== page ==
View Single Post
Old 12-22-2017, 09:42 PM   #58 (permalink)
roflwaffle
Master EcoModder
 
roflwaffle's Avatar
 
Join Date: Dec 2007
Location: Southern California
Posts: 1,490

Camryaro - '92 Toyota Camry LE V6
90 day: 31.12 mpg (US)

Red - '00 Honda Insight

Prius - '05 Toyota Prius

3 - '18 Tesla Model 3
90 day: 152.47 mpg (US)
Thanks: 349
Thanked 120 Times in 79 Posts
Quote:
Originally Posted by Hersbird View Post
But the battery is really has a poor amount of energy storage compared to the weight. A Tesla battery weighs what, 1200 pounds? That's 150 gallons of gas or on the other side a Tesla's 300 mile range would only require 8 gallons of gas or 65 pounds of fuel in a under 30 pound container, under 100 pounds total. That's what makes a great mobile source of energy, lots of energy in a light weight.
That sounds right. I think the Model 3 Long Range battery pack weighs a little under 1000lbs for about 65-70kWh of energy that can be put to the pavement, so the energy to weight ratio isn't great compared to gasoline/diesel, which only needs ~85lbs to deliver the same 65-70kWh (lower weight, but also lower efficiency).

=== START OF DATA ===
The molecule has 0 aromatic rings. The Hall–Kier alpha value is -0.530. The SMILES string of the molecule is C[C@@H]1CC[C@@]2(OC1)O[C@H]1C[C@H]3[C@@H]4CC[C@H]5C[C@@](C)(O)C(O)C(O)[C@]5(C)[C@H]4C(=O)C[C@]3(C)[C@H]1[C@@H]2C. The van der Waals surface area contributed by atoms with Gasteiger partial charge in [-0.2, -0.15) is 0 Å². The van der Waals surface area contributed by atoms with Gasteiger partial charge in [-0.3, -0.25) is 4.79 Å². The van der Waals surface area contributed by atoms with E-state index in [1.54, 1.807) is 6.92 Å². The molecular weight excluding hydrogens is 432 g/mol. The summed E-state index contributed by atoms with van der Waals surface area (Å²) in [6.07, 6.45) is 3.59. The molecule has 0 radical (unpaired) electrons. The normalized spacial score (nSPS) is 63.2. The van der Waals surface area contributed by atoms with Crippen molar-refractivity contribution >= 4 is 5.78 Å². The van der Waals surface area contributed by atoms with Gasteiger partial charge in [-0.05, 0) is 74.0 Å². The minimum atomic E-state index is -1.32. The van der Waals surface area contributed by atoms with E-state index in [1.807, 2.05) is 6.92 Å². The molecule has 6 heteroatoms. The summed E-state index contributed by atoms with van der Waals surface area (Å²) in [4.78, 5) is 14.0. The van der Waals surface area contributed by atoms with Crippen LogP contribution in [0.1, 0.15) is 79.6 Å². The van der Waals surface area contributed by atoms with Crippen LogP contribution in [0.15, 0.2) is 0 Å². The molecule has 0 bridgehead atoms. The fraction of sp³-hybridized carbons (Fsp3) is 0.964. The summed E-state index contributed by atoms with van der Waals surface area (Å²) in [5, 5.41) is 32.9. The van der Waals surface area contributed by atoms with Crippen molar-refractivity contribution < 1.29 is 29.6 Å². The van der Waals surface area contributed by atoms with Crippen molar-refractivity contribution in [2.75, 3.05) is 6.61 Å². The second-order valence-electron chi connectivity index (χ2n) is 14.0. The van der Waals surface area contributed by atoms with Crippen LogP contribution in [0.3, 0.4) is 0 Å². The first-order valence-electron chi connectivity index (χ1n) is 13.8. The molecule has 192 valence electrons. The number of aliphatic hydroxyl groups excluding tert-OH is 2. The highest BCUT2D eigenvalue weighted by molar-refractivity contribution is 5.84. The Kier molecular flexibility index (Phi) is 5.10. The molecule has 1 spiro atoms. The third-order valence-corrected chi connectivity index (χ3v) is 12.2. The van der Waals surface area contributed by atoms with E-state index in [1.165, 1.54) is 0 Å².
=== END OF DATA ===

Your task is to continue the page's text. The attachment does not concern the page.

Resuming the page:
At the same time, the power to weight ratio of an electric motor/diff is far higher than an ICE. The Model S drive unit is I think 300+lbs, and I imagine the Model 3 drive unit is around 250+lbs. A RWD ICE with similar power output/tractability is I think around 900lbs.

While the EV drive unit + battery is still a few hundred pounds heavier, some of that can be offset by needing less in the body for rigidity, and the end result is that the curb weight/performance/range of an EV can be pretty close to that of an ICE for higher power cars, eg a Model 3 compared to a BMW 3 series. That gap is much larger with small displacement cars because the engine/trans can weight half as much and they get better mileage, so the range on something like a Leaf is much lower than a Versa or similar.
  Reply With Quote